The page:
Labour must not duck the big issues in the EU referendum

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Tristram Hunt MP chaired this week’s meeting of Labour for the Common Good group in Parliament – this is his report. You can read all reports of the meetings here.

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Standing back and enjoying the shambolic ‘Eton Mess’ before us in the Conservative Party may well be entertaining, but however much the Tories demean the European referendum with their internal squabbling we must resist the temptation to gloat. The debate on whether to remain in the EU requires a responsible, progressive voice – and Labour must provide it. Not least because, like any election, it provides us with a platform to tell a story about the future we want for our children and for the country.

But we cannot be complacent about the party’s relative unity in Westminster over this issue. Though buried in recent years, Europe has historically been the source for one some of our oldest and bitterest fissures. Throw in the very real worries many Labour voters in communities like my own in Stoke-on-Trent harbour about immigration and free movement, and it would be foolish in the extreme to conclude that the referendum offers only opportunities for Labour. This is simply not a debate we can sleepwalk through.

Which is why this week’s meeting of Labour for the Common Good focused on how Labour should approach the coming campaign with a careful eye on the possible aftermath. After all, as we saw in Scotland our conduct during a referendum campaign can have an enormous impact on the political fallout. We need a strategy that can ‘win the peace’ – as well as securing a vote for ‘remain’.

Glenis Willmott MEP, Labour’s leader in the European Parliament, made the first presentation suggesting Labour could do more to stress the positive aspects of our membership which resonate with the grassroots. For example, she pointed out how a vast array of workers’ rights are currently guaranteed by our EU membership, from paid holiday entitlement to fourteen weeks maternity leave and anti-discrimination employment laws.

Equally, she pointed to recent statements made by the EU Commission clarifying that the Transatlantic Trade and Investment Partnership (TTIP) deal still being negotiated would not compel Member States to open up public healthcare system like the NHS to private providers – a key grassroots concern. And on a slightly broader level she quite rightly advised us to work with local businesses to highlight the investment and benefits of the European Union rather than the abstract, utilitarian statistics which have dominated the debate thus far.

The second presentation came from Mark Leonard, the Director of the European Council on Foreign Affairs, who focused on drawing parallels with the Scottish independence referendum. In contrast with that campaign he argued that it should be easier to expose both the intellectual tensions in the different ‘Brexit’ camps and their general miserabilism towards Britain’s place in the world as it stands.

He also argued that Labour urgently need to stop appearing “grumpy about democracy” and use the referendum to offer a hopeful, Labour vision of a more democratic Europe. And, like Glenis, he suggested that we need to articulate this by referring to human stories – not remote statistics.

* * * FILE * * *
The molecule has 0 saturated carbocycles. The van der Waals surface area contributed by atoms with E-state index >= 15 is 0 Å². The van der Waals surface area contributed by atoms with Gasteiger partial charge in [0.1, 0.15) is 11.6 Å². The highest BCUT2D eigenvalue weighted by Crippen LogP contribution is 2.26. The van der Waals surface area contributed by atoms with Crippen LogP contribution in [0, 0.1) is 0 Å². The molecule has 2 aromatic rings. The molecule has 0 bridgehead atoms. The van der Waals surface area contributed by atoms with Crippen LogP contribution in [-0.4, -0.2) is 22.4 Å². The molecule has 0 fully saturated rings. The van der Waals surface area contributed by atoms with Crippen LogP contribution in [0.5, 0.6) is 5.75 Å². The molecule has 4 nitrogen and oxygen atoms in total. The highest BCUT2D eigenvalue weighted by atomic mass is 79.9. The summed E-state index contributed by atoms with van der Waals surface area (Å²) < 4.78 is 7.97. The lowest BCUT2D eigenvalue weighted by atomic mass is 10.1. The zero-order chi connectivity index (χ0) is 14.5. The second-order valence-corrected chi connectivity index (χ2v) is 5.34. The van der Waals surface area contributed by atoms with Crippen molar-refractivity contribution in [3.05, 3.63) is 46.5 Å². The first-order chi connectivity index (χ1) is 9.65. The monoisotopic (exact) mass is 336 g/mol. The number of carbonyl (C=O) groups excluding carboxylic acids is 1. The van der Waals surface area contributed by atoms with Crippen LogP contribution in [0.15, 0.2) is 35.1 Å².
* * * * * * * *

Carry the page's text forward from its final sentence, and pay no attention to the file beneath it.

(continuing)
However, throughout both presentations – and the ensuing debate – there was an ever present elephant in the room: immigration.

According to recent research by Professor John Curtis from Strathcylde University (based on the British Social Attitudes survey methodology that successfully predicted the general election outcome), immigration may not ultimately be the deciding factor in the outcome of the referendum.

Nevertheless, for a whole host of Labour communities, immigration will be the dominant issue in shaping any Scotland-esque backlash. Yes, we need to work hard for a concrete and progressive solution to the refugee crisis. And yes we can highlight how the ‘Brexiteers’ argument on immigration is inconsistent with their aspirations on trade. No other European country has been able to strike a free trade deal which combines access to the single market without a concurrent commitment to the free movement of labour.

But if Labour also wants to manage a widening cultural rift between the party and its natural voters in communities like Stoke-on-Trent then it should use the European debate to articulate some pretty frank mea culpas on immigration.

Because the truth is that the post-2004 A8 accession influx of economic migrants was the biggest demographic surge in English history. And thanks in part to our neglectful mismanagement of projected numbers, it is a policy that was never really put to the electorate. So when the financial crash happened in 2008, we saw a toxic political cocktail that even now we sometimes struggle to recognise.

Labour voters, right across England, saw their communities changing before their eyes in a way in which they had no control over – high street shops changing; unfamiliar languages on the buses; more competition for scarce jobs. Rightly or wrongly, they felt that that their communities and their economic fortunes were suffering because of a Labour government policy for which their consent was never even sought, let alone given.

Sometimes, in our understandable determination to protect vulnerable people from scapegoating, we can delegitimise this perfectly reasonable sentiment. But if we persist with that approach then I believe any sensible, practical solutions we propose on managing immigration – such as those Ed Miliband offered – will not be heard by the people whose support we need to win in 2020. And if we strike the wrong tone during this campaign we could risk both backlash and defeat.

Tristram Hunt is MP for Stoke-on-Trent Central

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